8. Hey. Being a girl in a co-ed crew, I can help you out here... hopefully, anyway First of all, it is my understanding that yes, if the girl's father attends, he is her "chaperone" and you do not need a female leader. This only works for that one girl, however. She can't bring a friend and have her dad be the friend's chaperone, too. As far as female leaders go, no, they don't need to be registered with the BSA. My crew has always been desperate for female chaperones to the point where we almost steal them from other crews, but we've also had a few young women who were students of one
  9. OGE- You're hired. Uh, for in the future... or... something...
  10. I like the camping/rock climbing/backpacking/general outdoorsiness that I do with Ventures. I also like little kids (in a very NON-Michael-Jackson kind of way!). I like to draw... I'm into photography... I like animals and have aspirations of being disgustingly rich when I get older so I can own a white tiger, an elephant, a black panther, a panda, a chimpanzee, 2 horses, and your typical dogs, cats, rabbits, and small lizards. Oh, and a cute little green snake whom I will name Mr. Squiggles. I'm a movie freak but I hardly watch any tv at all, and I confess to having unhealthy obsessions with
  11. I got a Venture uniform shirt... and a fleece liner for my sleeping bag... and a backpacking backpack... and a backpacking tent... and that awesome pair of hiking boots I so subtly pointed out to my parents that were 50% off or something crazy like that in the Cabela's catalog... and a tricked out, impressive pocketknife... and a spiffy leather-bound 3-ring binder thing with my initials on it in gold to keep my oh-so-efficient secretarial Venture meeting notes in... oh, and I got a horse. And then I woke up. Okay, so, Santa must have given away all the exciting camp-y things to you p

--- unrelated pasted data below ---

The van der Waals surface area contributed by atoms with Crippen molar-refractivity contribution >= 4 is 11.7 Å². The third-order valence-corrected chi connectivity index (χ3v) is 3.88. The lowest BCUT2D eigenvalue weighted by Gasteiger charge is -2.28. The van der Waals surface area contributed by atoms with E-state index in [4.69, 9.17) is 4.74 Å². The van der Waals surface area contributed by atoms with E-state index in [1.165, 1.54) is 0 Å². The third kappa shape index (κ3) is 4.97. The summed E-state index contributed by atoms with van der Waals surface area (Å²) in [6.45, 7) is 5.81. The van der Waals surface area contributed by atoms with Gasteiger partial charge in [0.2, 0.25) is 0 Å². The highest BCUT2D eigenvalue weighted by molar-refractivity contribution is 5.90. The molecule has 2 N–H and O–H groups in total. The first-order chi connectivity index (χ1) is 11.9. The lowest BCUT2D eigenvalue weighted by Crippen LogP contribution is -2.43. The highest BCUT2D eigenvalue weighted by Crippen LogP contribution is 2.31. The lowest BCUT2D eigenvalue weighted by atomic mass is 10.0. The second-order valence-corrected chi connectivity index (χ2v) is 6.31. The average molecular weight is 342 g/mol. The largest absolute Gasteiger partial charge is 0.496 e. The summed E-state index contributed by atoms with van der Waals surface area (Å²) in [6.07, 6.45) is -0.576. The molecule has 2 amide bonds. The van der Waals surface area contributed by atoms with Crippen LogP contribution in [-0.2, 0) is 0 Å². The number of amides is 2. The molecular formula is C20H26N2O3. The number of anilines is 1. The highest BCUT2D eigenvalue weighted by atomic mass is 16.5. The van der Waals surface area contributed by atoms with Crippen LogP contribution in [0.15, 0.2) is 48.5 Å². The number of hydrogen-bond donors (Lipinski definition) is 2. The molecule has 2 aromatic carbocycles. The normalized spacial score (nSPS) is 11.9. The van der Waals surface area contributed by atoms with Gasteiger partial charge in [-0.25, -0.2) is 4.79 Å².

12. I'm curious (and maybe I should be putting this out in the open discussion forum, because I'm quite sure that very few of the male members of this forum pay any attention to this little corner of the world) as to how the boy scouts, youth and adults, view the Girl Scout program. Be brutally honest, and please share any observations you may have regarding girl scouting. As for the female members/girl scout members out there reading this, feel free to share your own opinions on the mission of girl scouting and what you think the "Girl Scout Image" is, generally, nation-wide. I'm curious to
  13. Since someone else resurrected this thread, I'll have my say now. Yes, I admit, I didn't want to bring this one back from the dead if no one else was interested... I figured, I missed my chance to rant and rave about the troop mentioned in the article Beaver was so kind enough to post in here. But now, thanks to Anne, I can. I think it's precisely troops like that one that deny girl scouts any considerable amount of respect. Spas and yoga and shopping trips and the like are not the kind of events that teach the girls to be strong, ambitious, competent women and community leaders. If anyt
  14. *jumps up and down and waves* I'm here, I'm here! Sad to say, this is quite obviously one of the least popular places on here... but I guess it's to be expected on a boy scout forum. But I would hope that more of the adult advisors, particularly those who are active in a Venture crew, might be interested in Girl Scout affairs as they may at some point have a girl scout Venturer in their midst and would be anxious to learn a thing or two about the way girl scouts works, the way the girl is learning a crazy amount about how boy scouts works (I know I certainly did when I first started